“ Results suggest that (there are) no clinically relevant differences between the total disc replacement and fusion techniques. The overall success rates in both treatment groups were small. …High quality randomized controlled trials with relevant control group and long-term follow-up is needed to evaluate the effectiveness and safety of TDR.” (van den Eerenbeemt KD et al. 2010)
Photo: SPINE AboVE: ©iStockphoto.com/ EraxionEraxion
P reoperative Oswestry Disability Index (ODI) of 38-59. Higher levels almost universally result in postsurgical failure to relieve symptoms.
“there is little if any evidence to support the hypothesis that adjacent segment degeneration is an important clinical entity.” (Resnick DK et al. 2007)
“ TDR does not show significant superiority for the treatment of lumbar (degenerative disc disease) compared with fusion. The benefits of motion preservation and the long-term complications are still unable to be concluded.” (Yajun W. et al. 2010) “ Lumbar disc arthroplasty is highly successful in reducing lower-back pain in about two-thirds of patients. A significant one-third of patients do not respond to surgery.” (Deutsch, Harel. 2010) “ No statistical differences were found in clinical outcomes between groups (of CHARITE artificial disc patients vs. anterior lumbar interbody fusion with BAK cages and iliac crest autograft). CHARITE patients reached a statistically greater rate of part- and full-time employment and a statistically lower rate of long-term disability, compared with BAK patients.” (Guyer RD et al. 2009) “ There is no evidence to suggest that the use of disc arthroplasty results in better short- or long-term functional outcomes than fusion in properly selected patients. Furthermore, there is little if any evidence to support the hypothesis that adjacent segment degeneration is an important clinical entity.” (Resnick DK et al. 2007) “ Despite the relatively good early clinical results of these (disc replacement) devices, questions remain about the long-term efficacy in pain relief and maintenance of motion, the results of randomized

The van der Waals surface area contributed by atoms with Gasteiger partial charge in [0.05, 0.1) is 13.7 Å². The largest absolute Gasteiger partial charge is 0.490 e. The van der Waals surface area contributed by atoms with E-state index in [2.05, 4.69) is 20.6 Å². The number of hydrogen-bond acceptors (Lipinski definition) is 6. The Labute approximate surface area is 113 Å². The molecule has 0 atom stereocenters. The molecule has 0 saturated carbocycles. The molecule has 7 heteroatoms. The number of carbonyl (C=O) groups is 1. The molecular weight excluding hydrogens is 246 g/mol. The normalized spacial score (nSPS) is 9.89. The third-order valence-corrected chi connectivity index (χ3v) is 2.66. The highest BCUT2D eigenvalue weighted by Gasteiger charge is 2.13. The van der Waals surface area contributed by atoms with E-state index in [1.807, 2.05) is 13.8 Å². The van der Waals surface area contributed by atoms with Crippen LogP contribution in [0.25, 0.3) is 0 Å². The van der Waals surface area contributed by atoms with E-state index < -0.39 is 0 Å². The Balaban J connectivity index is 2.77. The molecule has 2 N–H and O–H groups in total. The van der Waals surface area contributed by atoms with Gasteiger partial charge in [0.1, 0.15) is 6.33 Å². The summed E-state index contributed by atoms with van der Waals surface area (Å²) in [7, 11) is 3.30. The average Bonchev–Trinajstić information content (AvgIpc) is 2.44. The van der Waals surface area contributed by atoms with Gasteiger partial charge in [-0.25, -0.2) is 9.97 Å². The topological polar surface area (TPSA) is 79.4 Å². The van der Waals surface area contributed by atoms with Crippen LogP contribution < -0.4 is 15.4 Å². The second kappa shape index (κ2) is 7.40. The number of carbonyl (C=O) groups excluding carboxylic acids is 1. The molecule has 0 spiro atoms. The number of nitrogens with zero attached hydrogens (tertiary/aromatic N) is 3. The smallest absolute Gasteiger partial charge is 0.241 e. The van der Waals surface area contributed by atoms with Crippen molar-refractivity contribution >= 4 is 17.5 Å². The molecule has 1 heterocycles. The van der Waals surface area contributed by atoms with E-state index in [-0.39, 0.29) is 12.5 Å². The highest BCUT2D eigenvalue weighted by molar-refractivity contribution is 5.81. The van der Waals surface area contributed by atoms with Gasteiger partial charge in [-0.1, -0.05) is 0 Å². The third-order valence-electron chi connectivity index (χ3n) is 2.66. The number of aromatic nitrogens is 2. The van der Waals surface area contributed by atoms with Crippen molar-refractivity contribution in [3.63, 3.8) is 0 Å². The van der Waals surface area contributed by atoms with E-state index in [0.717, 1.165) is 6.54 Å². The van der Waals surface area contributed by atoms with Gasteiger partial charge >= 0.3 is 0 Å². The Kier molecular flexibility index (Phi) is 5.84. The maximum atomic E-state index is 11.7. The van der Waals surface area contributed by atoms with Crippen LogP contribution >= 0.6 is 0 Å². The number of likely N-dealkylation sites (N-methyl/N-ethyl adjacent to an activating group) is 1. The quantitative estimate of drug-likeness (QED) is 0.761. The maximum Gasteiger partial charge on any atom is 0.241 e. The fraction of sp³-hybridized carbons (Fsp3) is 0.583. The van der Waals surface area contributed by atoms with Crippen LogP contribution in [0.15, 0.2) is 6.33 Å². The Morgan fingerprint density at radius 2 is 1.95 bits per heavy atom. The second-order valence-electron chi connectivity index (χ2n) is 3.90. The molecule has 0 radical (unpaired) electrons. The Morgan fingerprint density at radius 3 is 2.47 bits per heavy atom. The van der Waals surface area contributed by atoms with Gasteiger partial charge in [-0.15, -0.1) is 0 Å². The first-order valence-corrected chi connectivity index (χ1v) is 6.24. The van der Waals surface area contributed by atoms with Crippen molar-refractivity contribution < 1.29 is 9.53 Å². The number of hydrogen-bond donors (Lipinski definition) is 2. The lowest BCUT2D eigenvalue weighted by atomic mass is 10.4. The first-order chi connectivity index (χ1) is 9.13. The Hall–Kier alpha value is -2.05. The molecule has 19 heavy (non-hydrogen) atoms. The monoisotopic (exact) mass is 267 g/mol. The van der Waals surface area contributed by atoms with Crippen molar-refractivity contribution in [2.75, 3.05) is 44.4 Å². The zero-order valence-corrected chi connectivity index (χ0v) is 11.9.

comparative trials with fusion and the life span of the devices.” (Gamradt, Seth et al. 2005)
Patient Selection These conclusions point out that, at this time, it is not clear whether arthroplasty will replace fusion as the surgery of choice for intractable lower back pain. What is clear, however, is that careful patient selection is key to success. Both referring physicians and patients can help contribute to higher success rates by understanding key success factors and considering types of surgeries carefully. In addition to the patient selection criteria outlined in the beginning of this article, it should be noted that patients who do not fare well with arthroplasty surgery include: P atients with multisegmental degenerative disc disease (Although disc replacement is being tested on an off-label basis, this procedure lacks evidence of noninferiority when compared with fusion procedures in controlled, randomized trials. Siepe et al.) P atients with baseline ODI above 59. Although a high ODI by itself does not exclude a patient from consideration, caution should be used. (Deutsch) P atients with overlying psychosocial issues in general do not tend to get better with arthroplasty. (Carragee et al.)
Sources: Bono CM and Lee CK: The influence of subdiagnosis on radiographic and clinical outcomes after lumbar fusion for degenerative disc disorders; an analysis of the literature from two decades. Spine Jan 2005; 15:30(2):227-34 Carragee EJ et al.: Low-pressure positive discography in subjects asymptomatic in significant low back pain illness. Spine 2006: 31:505-509 Deutsch Harel: The predictive value of the baseline Oswestry Disability Index in lumbar disc arthroplasty. Neurosurgical Focus 2010: 28 (6): E7 Guyer RD et al.: Prospective, randomized, multicenter Food and Drug Administration investigational device exemption study of lumbar total disc replacement with the CHARITE artificial disc versus lumbar fusion: fiveyear follow-up. Spine 9 May 2009: (5): 374-86, 2009 Siepe Christoph J et al.: Total Lumbar Disc Replacement: Different Results for Different Levels. Spine 2007: 32(7): 782-790 Van Den Eerenbeemt KD et al.: Total disc replacement surgery for symptomatic degenerative lumbar disc disease: a systematic review of the literature. European Spine Journal 19 Aug 2010 (8): 1262-80 Yajun W et al.: A meta-analysis of artificial total disc replacement versus fusion for lumbar degenerative disc disease. European Spine Journal 19 Aug 2010 (8): 1250-61
Ben Guiot, M.D.
Ben Guiot. M.D., is a neurosurgeon specia He is board certified by the American Board o and Surgeons of Canada. Dr. Guiot received his medical degree from He completed his neurosurgical residency trai graduate training in spine. Dr. Guiot completed spinal deformity surgery in the Department of two in complex adult reconstructive surgery a Neurosurgery at the University of Florida. Befo spent two years in academic institutions in the surgery. Dr. Guiot’s expertise in spine has led him to him by his neurologic and orthopaedic colleag 30 articles in peer-reviewed journals as well as director or faculty for more than 40 courses b the Biomechanics Lab and was the director o South Florida. Dr. Guiot brings a unique skill set to spine su positions have allowed him to join a very select spine disorders.